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ORIGINAL ARTICLE
Year : 2020  |  Volume : 15  |  Issue : 1  |  Page : 70-75

Intramedullary metastasis to the cervical spinal cord from malignant pleural mesothelioma: Review of the literature and case reports


1 Department of Neurological Surgery, Galliera Hospitals, Genova, Italy
2 Department of Neurosurgery and Gamma Knife Radiosurgery, IRCCS San Raffaele Scientific Institute, Vita-Salute University, Milan, Italy

Correspondence Address:
Claudia Scudieri
Department of Neurosurgery and Gamma Knife Radiosurgery, IRCCS San Raffaele Scientific Institute, Vita-Salute University, Via Olgettina, 60 20132, Milan
Italy
Dr. Fotios Kalfas
Department of Neurological Surgery, Galliera Hospitals, Via delle Cappuccine, 16128, Genova
Italy
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Source of Support: None, Conflict of Interest: None


DOI: 10.4103/ajns.AJNS_234_18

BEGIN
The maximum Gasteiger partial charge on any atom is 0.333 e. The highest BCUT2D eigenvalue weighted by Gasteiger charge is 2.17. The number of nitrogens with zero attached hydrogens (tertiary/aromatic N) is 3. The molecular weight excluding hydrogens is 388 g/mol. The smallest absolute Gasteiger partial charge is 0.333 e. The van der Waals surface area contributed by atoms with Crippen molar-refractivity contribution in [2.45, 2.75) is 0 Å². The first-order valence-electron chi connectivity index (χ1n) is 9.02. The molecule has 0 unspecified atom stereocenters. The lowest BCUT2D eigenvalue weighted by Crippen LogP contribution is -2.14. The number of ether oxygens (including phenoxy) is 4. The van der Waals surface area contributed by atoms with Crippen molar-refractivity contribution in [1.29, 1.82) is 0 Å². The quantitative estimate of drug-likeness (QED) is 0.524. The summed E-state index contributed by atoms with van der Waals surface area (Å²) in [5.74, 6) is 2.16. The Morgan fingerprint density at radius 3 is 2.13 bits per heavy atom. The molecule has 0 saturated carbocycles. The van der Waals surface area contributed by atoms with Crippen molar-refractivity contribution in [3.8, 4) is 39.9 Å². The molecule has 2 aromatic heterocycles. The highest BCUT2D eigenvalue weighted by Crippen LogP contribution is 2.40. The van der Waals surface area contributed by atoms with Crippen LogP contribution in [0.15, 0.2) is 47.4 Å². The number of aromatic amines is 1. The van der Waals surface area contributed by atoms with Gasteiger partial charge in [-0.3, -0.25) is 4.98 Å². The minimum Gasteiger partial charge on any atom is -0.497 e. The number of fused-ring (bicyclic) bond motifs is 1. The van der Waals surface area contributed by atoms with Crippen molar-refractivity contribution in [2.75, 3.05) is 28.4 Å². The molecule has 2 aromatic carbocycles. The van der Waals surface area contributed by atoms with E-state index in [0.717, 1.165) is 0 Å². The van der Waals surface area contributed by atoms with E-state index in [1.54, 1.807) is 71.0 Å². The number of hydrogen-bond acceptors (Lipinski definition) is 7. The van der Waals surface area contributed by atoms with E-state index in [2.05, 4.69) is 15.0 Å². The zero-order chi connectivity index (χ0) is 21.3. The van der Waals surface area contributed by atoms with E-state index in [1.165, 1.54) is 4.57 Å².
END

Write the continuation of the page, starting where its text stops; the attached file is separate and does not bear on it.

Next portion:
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Context: Malignant mesothelioma is an aggressive tumor; median survival of patients following diagnosis is 12 months. Aims: Pleural malignant mesothelioma tends to spread along preexisting tissue planes and has the rare ability to spread along the nerve root into the spinal cord. In our case, there is an evidence of exceptional direct hematogenous spread to the spinal cord by the spinal branch of the intercostal arteries or the veins of Batson's plexus. Settings and Design: The authors report a case of intramedullary hematogenous metastasis to the cervical spinal cord from malignant mesothelioma, with a review of the literature. Materials and Methods: A 68-year-old male was admitted to our department because of a slowly progressive mild weakness of both low extremities, more pronounced on the left side. The patient has been treated for a malignant mesothelioma with left thoracotomy and subsequently underwent radiotherapy. Magnetic resonance imaging of the cervical-thoracic spine revealed a contrast-enhancing intramedullary expansive lesion of the left half of the spinal cord at the C6–C7 level. Results: The patient underwent surgical treatment through a C6–C7 laminectomy. Through a median posterior spinal cord incision, an intramedullary grayish lesion was completely removed. The paraparesis progressively improved and 20 days after surgery, the patient had regained normal lower extremity function. Conclusions: Malignant mesothelioma can spread to the spinal canal by the direct extension through the intervertebral foramina, by hematogenous spread to the spinal meninges, and by perineural growth along a single nerve root. The cleavage plane of the tissue may determine whether a successful gross total resection can be achieved with a good outcome for the patient.


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